Rage draws a lot of inspiration from the Mad Max film series as it’s set in a dystopic future setting where the world has been reduced to a desert-type landscape after a huge cataclysm and rampant factions are in control. Rage even acknowledges its similarity to the film with various references throughout the game, a nice touch indeed. Much like Mad Max, driving plays a large role in Rage. Starting off with a simple quad bike, you will soon upgrade to a souped-up vehicle of destruction as you navigate from one town to the next, all the while fighting off bandit doom buggies and Authority tanks. Racing also plays a large role in this game, as winning races earns you the means to upgrade your vehicle into something truly formidable. Though the racing is entirely optional (save for a few sections requiring you to race in order to progress the main plot) it is highly recommended as the landscape is populated by outlaws that will attempt to kill you as you navigate The Wasteland. The benefits of purchasing upgrades for your vehicle will allow you to dispatch your foes more easily and the driving component of Rage is an extremely fun one drawing heavy influence from games like Borderlands and MotorStorm.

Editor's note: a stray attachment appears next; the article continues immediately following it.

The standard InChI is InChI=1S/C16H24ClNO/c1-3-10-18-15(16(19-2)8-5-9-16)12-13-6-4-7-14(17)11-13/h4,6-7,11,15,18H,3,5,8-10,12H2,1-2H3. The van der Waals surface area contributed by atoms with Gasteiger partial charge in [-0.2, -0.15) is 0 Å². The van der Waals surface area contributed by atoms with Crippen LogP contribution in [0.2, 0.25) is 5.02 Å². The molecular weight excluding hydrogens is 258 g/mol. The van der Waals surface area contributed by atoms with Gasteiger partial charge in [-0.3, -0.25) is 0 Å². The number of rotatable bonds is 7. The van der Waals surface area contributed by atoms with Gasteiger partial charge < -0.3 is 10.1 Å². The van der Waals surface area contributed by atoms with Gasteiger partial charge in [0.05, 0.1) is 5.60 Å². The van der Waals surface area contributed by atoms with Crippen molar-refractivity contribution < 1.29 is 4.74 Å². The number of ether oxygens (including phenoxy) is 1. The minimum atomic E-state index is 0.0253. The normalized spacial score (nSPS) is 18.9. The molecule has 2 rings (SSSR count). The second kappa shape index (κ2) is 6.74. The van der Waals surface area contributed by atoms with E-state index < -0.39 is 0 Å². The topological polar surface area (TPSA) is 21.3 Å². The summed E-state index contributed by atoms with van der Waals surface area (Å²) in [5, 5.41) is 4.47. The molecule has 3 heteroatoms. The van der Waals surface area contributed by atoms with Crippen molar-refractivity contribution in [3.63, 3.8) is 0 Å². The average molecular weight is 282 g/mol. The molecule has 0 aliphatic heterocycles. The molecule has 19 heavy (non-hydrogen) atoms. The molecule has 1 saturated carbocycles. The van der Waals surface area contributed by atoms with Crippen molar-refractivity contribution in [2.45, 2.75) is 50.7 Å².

The driving aspect however is a secondary component to what is fundamentally a first-person shooter. Like the majority of id Software’s creations, you play as a lone warrior who navigates the game environment (for the most part) in first-person along a somewhat linear path. Though The Wasteland is quite open-ended, and there is a decent amount of exploration to be had, it serves as a conduit from one locale to the next (kind of like the word map in an old Final Fantasy game) as you will most likely navigate the landscape quite quickly in order to get on with the main plot. You will also find that while the maps seem to be expansive, in actuality they are quite linear, allowing very little chance for players to become lost or frustrated. The game is linear by design in that, you go to a town, meet a person (be it a mayor, sheriff, resistance leader or what have you), are given missions and then set off to do them in order to progress the main plot. Thankfully, I found the story to be quite engrossing, and because the game mechanics are just so satisfyingly fun, the linear game design never deterred from the game’s atmosphere and overall enjoyment.